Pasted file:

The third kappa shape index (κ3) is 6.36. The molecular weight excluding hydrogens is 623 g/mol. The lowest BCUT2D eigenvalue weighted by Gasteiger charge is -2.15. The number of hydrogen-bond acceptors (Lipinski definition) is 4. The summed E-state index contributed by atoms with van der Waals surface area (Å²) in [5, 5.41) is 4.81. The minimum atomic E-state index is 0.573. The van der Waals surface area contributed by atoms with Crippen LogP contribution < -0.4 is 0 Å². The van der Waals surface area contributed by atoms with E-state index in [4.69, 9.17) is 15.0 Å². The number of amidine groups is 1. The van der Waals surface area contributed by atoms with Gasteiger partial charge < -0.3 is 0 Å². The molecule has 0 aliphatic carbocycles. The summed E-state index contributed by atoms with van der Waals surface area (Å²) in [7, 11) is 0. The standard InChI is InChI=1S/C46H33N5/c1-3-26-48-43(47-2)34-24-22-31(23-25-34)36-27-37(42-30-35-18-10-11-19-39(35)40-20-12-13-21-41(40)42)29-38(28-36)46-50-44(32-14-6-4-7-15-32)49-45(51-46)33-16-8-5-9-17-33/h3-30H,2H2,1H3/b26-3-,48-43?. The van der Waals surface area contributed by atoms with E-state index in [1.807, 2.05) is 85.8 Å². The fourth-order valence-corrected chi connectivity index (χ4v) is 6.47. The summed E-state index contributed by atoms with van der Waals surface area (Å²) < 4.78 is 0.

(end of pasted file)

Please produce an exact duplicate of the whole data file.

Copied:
The third kappa shape index (κ3) is 6.36. The molecular weight excluding hydrogens is 623 g/mol. The lowest BCUT2D eigenvalue weighted by Gasteiger charge is -2.15. The number of hydrogen-bond acceptors (Lipinski definition) is 4. The summed E-state index contributed by atoms with van der Waals surface area (Å²) in [5, 5.41) is 4.81. The minimum atomic E-state index is 0.573. The van der Waals surface area contributed by atoms with Crippen LogP contribution < -0.4 is 0 Å². The van der Waals surface area contributed by atoms with E-state index in [4.69, 9.17) is 15.0 Å². The number of amidine groups is 1. The van der Waals surface area contributed by atoms with Gasteiger partial charge < -0.3 is 0 Å². The molecule has 0 aliphatic carbocycles. The summed E-state index contributed by atoms with van der Waals surface area (Å²) in [7, 11) is 0. The standard InChI is InChI=1S/C46H33N5/c1-3-26-48-43(47-2)34-24-22-31(23-25-34)36-27-37(42-30-35-18-10-11-19-39(35)40-20-12-13-21-41(40)42)29-38(28-36)46-50-44(32-14-6-4-7-15-32)49-45(51-46)33-16-8-5-9-17-33/h3-30H,2H2,1H3/b26-3-,48-43?. The van der Waals surface area contributed by atoms with E-state index in [1.807, 2.05) is 85.8 Å². The fourth-order valence-corrected chi connectivity index (χ4v) is 6.47. The summed E-state index contributed by atoms with van der Waals surface area (Å²) < 4.78 is 0.